What if you aren’t the Chosen One? The one who’s supposed to fight the zombies, or the soul-eating ghosts, or whatever the heck this new thing is, with the blue lights and the death?
What if you’re like Mikey? Who just wants to graduate and go to prom and maybe finally work up the courage to ask Henna out before someone goes and blows up the high school. Again. Because sometimes there are problems bigger than this week’s end of the world, and sometimes you just have to find the extraordinary in your ordinary life. Even if your best friend is worshiped by mountain lions.
Award-winning writer Patrick Ness’s bold and irreverent novel powerfully reminds us that there are many different types of remarkable.
The premise of The Rest of Us Just Live Here is really intriguing. The idea is that in each of the stories where there is a Chosen One to save the world there is a school filled with regular kids who know something is weird, don't really have anything to do with "situation," but are effected by things anyway. I mean, they are The World in need of saving. Ness is not the only one to think of the "other side" of such stories in this way. There are memes all over the internet pointing out that for every story there is a different perspective.
The Rest of Us Just Live Here is part Chosen One YA parody, part coming-of-age- Heartfelt Angsty Teen-life Falling Apart all I Need is Love parody, and part awesome... maybe it's all awesome. Each chapter begins with a blip summary of what's happening to the Indie kids (the magical, glowing, spell casting, vampire, ghost kids) and their quest to save the world before following our group of protagonists as they deal with their lives, which are not all going so great, as most YA main characters' aren't. Our primary male and his sister each suffer from [too much info here, you need to read the book] ISSUES. The whole group is a rag tag, diverse group of young people (their diverse youngness being pointed out by the newest member of the Scooby gang in case you missed the subtle references to everyone's uniqueness). The relationships are rich and real. The main dude is obtuse and self- focused and hits his epiphany moment with a shattering force. I'm also old enough to appreciate that the adults in Mikey's life also grow up a little and I'm a shrink enough to love the scene with Mikey and his therapist.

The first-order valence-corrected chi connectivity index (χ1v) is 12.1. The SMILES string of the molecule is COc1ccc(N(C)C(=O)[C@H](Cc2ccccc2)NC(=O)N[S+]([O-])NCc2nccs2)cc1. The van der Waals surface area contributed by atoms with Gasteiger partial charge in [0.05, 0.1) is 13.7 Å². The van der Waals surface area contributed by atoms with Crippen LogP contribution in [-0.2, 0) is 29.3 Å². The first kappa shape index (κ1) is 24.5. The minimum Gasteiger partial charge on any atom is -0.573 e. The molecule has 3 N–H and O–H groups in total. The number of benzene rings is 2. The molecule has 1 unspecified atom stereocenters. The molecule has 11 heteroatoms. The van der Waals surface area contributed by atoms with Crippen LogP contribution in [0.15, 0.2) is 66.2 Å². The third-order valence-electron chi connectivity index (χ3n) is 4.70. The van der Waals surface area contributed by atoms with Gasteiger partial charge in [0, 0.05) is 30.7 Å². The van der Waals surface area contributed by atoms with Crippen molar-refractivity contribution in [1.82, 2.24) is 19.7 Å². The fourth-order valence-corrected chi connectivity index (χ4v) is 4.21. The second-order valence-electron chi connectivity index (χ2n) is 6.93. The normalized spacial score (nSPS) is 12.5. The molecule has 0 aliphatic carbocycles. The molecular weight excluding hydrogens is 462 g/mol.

Overall, this book is a Must Read for anyone who loves Young Adult. It smushes it's main genres in a way that is compelling and wonderful. It is touching and wonderful. And Wonderful. 4.5 Stars because I believe is having a margin for growth.